HARLINGEN — David Blue Garcia remembers growing up surrounded by corn fields and around farmland near La Feria.

Having no close neighbors might have opened up his imagination, he says

Today, the Harlingen native is an award-winning film director breaking out in the industry with his movie “Tejano.”

The movie is about Javi who is played by McAllen native Patrick Mackie, a blue-eyed Tejano working with his grandfather played by Hector Uribe, who is a former state senator, on their chicken farm in South Texas, just a few miles from the Mexican border.

In the movie, the main character frequently takes trips to Matamoros to fill prescriptions at a pharmacy where his girlfriend Lorena works while he’s saving up cash to bring her into the United States.

The couple’s plan is to start a new life in San Antonio, but the story takes a wild turn when Javi finds himself plunged into the deep end of drug trafficking for Lorena’s sleazy brother Adelio and his ruthless boss Gloria.

Early start

Garcia was born and raised in Harlingen but he moved to Austin to attend the University of Texas in 2003.

For him filmmaking began as early as middle school.

“I fell in love with making movies, holding the camera and making short films with my friends,” Garcia said.

He attended Harlingen High School where he continued to pursue what used to be a hobby, until he eventually attended film school.

“My passion for filmmaking has been going on for over 20 years. The reason I got into filmmaking was mainly because I realized every other career that interested me stemmed from a movie,” he said.

Garcia said as soon as he picked up his father’s VHS camera he discovered making movies of his own gave him joy by telling a story through editing.

“I made silly skateboarding films to a parody of Jaws called Paws and it was about the cats that lived under our high school,” he said.

The start of “Tejano”

The scenery of his breakout movie is very similar to where Garcia grew up. Though this was not intentional, he said he listened to stories from South Texans and combined it all to create the story with screenwriter Kyle Bogart.

“I first came up with the idea in 2010 and now it is 2020,” he said.

The movie, which was premiered in 2018, will be airing on HBO on Jan. 17 and will be available on HBO streaming apps.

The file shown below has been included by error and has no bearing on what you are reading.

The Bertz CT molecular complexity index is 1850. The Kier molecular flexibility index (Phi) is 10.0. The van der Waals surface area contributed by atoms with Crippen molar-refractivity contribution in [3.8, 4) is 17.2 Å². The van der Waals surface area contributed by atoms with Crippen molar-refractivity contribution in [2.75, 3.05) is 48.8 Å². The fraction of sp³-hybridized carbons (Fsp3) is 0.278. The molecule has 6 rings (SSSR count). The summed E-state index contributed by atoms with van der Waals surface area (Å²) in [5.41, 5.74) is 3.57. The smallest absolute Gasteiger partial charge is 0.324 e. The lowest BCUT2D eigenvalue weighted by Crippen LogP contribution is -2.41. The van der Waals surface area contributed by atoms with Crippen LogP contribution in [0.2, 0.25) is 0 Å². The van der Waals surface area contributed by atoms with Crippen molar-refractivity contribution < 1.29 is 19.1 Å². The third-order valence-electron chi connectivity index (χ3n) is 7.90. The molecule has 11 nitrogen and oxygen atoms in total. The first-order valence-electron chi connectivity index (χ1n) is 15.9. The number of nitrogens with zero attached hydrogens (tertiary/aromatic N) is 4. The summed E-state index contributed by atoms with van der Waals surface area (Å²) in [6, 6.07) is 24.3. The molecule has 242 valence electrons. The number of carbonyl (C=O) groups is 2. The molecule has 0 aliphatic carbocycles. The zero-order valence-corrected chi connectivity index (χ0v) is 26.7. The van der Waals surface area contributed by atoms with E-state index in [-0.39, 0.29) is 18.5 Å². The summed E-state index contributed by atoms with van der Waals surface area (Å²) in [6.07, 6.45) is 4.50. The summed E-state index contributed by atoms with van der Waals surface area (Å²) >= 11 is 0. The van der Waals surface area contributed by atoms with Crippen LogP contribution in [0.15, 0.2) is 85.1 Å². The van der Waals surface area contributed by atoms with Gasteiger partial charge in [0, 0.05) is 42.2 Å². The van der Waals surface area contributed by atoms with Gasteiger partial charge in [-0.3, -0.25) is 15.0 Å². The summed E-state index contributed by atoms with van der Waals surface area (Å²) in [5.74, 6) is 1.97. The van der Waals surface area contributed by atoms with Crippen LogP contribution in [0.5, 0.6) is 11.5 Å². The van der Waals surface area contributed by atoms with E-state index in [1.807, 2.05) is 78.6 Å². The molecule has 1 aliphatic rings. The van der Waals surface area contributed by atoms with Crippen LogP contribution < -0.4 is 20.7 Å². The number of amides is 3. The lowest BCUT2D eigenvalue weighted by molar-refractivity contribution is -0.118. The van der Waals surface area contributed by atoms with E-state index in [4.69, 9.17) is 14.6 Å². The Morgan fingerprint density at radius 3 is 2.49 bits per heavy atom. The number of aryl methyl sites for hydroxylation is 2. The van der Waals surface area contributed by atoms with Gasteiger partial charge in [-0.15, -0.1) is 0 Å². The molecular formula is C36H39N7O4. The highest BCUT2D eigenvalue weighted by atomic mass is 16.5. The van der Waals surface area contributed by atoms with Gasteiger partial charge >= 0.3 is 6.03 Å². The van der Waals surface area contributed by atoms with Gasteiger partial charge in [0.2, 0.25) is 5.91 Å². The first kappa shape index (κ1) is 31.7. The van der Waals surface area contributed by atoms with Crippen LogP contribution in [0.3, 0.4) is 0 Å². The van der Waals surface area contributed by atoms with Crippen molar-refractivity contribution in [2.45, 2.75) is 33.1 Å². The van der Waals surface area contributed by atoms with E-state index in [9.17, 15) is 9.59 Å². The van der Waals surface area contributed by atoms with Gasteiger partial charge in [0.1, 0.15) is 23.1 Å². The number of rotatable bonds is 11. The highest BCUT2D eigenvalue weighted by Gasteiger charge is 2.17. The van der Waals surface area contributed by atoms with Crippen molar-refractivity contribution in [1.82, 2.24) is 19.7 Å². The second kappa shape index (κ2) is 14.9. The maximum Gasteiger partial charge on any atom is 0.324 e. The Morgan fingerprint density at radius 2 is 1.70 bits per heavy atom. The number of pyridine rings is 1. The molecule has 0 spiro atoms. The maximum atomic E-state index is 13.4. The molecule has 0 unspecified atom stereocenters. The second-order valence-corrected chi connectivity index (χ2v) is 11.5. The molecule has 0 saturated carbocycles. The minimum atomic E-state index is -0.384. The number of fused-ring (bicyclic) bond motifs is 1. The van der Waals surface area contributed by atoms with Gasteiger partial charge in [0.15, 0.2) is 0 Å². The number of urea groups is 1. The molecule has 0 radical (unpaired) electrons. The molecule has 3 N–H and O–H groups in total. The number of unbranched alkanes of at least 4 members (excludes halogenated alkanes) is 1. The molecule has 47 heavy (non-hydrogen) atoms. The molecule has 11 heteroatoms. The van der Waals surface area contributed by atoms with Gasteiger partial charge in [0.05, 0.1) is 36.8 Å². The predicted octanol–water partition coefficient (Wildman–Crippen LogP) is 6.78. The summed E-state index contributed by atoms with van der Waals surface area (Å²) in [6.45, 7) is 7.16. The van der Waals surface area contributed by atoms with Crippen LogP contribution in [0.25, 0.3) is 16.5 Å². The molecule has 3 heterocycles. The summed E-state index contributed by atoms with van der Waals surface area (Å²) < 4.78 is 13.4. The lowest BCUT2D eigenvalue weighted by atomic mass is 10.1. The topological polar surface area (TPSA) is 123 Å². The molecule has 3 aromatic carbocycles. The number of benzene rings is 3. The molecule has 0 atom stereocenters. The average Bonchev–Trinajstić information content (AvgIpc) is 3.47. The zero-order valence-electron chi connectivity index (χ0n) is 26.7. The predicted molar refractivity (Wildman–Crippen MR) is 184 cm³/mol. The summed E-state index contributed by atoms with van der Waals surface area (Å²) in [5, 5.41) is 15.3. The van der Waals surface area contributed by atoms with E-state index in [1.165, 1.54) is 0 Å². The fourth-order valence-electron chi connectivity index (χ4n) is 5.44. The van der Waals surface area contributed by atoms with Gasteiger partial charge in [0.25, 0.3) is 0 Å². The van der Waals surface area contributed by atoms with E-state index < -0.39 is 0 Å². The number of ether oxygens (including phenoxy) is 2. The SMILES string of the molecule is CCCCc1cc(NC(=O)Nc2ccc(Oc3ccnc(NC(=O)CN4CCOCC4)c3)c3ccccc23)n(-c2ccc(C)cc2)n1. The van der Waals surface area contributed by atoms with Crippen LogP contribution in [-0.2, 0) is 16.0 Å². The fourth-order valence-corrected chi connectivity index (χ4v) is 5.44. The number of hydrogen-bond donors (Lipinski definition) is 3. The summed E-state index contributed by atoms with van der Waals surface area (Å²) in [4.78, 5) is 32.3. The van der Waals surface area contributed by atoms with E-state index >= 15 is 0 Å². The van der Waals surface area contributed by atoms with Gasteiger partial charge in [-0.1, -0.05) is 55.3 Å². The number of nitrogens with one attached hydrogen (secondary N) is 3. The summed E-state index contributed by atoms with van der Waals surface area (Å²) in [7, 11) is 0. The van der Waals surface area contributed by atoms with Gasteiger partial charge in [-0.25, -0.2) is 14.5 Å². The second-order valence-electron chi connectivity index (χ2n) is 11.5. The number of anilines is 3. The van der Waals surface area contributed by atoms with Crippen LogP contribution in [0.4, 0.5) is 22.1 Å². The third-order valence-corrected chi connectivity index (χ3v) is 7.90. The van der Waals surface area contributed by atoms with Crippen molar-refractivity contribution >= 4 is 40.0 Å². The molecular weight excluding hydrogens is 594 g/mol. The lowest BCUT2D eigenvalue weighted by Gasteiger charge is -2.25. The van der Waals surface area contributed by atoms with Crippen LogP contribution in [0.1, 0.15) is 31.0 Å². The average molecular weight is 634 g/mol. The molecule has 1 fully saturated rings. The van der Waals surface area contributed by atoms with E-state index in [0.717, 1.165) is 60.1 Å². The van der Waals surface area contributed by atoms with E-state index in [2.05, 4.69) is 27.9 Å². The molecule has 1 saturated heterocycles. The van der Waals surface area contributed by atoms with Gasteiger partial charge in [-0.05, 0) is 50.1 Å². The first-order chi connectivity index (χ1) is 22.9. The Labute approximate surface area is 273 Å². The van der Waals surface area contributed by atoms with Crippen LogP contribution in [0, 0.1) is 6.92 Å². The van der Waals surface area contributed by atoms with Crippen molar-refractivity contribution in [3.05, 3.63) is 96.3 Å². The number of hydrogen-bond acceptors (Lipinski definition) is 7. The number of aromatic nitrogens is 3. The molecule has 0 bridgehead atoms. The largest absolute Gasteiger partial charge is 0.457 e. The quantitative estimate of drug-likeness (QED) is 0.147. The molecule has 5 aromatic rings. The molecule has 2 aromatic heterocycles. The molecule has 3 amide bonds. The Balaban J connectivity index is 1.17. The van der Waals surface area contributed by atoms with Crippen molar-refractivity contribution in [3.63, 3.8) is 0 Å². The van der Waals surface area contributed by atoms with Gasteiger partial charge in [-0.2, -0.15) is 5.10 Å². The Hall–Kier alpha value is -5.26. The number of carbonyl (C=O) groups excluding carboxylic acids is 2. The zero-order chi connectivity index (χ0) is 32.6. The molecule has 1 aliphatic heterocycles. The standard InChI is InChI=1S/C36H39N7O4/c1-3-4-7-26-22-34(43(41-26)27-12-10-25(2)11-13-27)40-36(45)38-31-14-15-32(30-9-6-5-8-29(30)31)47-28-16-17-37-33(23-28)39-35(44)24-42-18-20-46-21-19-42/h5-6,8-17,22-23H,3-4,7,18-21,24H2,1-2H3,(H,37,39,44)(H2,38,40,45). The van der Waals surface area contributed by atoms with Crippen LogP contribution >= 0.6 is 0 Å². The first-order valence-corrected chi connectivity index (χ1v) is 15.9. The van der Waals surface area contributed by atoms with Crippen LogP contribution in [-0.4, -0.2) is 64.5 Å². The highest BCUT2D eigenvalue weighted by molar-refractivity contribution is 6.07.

“It has been a decade since the origin of the idea but not of working on it,” he said.

The screenplay was written in 2013 and the movie was shot in the Rio Grande Valley in 2015.

“It premiered at the Dallas International Film Festival, where it won the audience award, which is the audience’s favorite film,” he said.

He said the film has won around 20 awards at film festivals around the country.

The movie has been screened in Austin, Harlingen and other cities. Garcia said every screening has been sold out.

“This is my first movie as a director where I originated the story where I produced and directed,” Garcia said.

“I am not new to movies but this is my directorial debut. It is very difficult to make a film for anyone because there’s a lot of difficulties and those are enhanced when you don’t have a lot of money or budget,” he said.

“You have to get creative to accomplish things and use your actors to create solutions that otherwise would be solved with money,” Garcia said.

Luckily, Garcia was able to film on friends and family member’s property for free.

“I knew they would open their doors to me, the fields I remembered growing up in. It is very important in a low budget movie to get that help,” he said.

Rio Grande Valley Representation

For Garcia it was very important for actors to be from the Rio Grande Valley as well as bilingual.

According to him, being familiar with the area and the culture was primordial for the essence of the movie.

“I cast all actors from the Rio Grande Valley. They might not live there now but they all were born and raised in South Texas. They’ve got the language, the culture and a lot of that comes out in the film,” Garcia said.

“People will recognize the language. The characters speak a mix of English and Spanish, which is common among many families in the Valley,” he said.

As opposed to his actors, Garcia is not bilingual, though he comes from a multicultural background.

“There was a lot of racism in the 1950s and it was a bad thing to speak Spanish so my father chose not to teach us so we would not have that experience,” Garcia said.

His father is from Mexican descent and his mother is white.

“I always felt left out because I had family members and cousins who spoke it. I felt like an outsider but learned a little bit in college,” he said.

The landscape of the Rio Grande Valley is prominent in the cinematography of the film, something Garcia said he wanted to showcase.

“I believe in regional filmmaking and movies are a great way of shedding light on a micro culture. I think stories that are told in South Texas pay attention to the intricacies of the culture and the frontier of the borderlands,” Garcia said.

“It is a different culture from the rest of Texas and even a different one from Mexico. Like its own transitional culture and it deserves to be illuminated on screen. The country is obsessed with the Rio Grande Valley but I feel like the culture is not quite understood. As South Texans it is good we write about it and showcase it so that people might understand it more,” he said.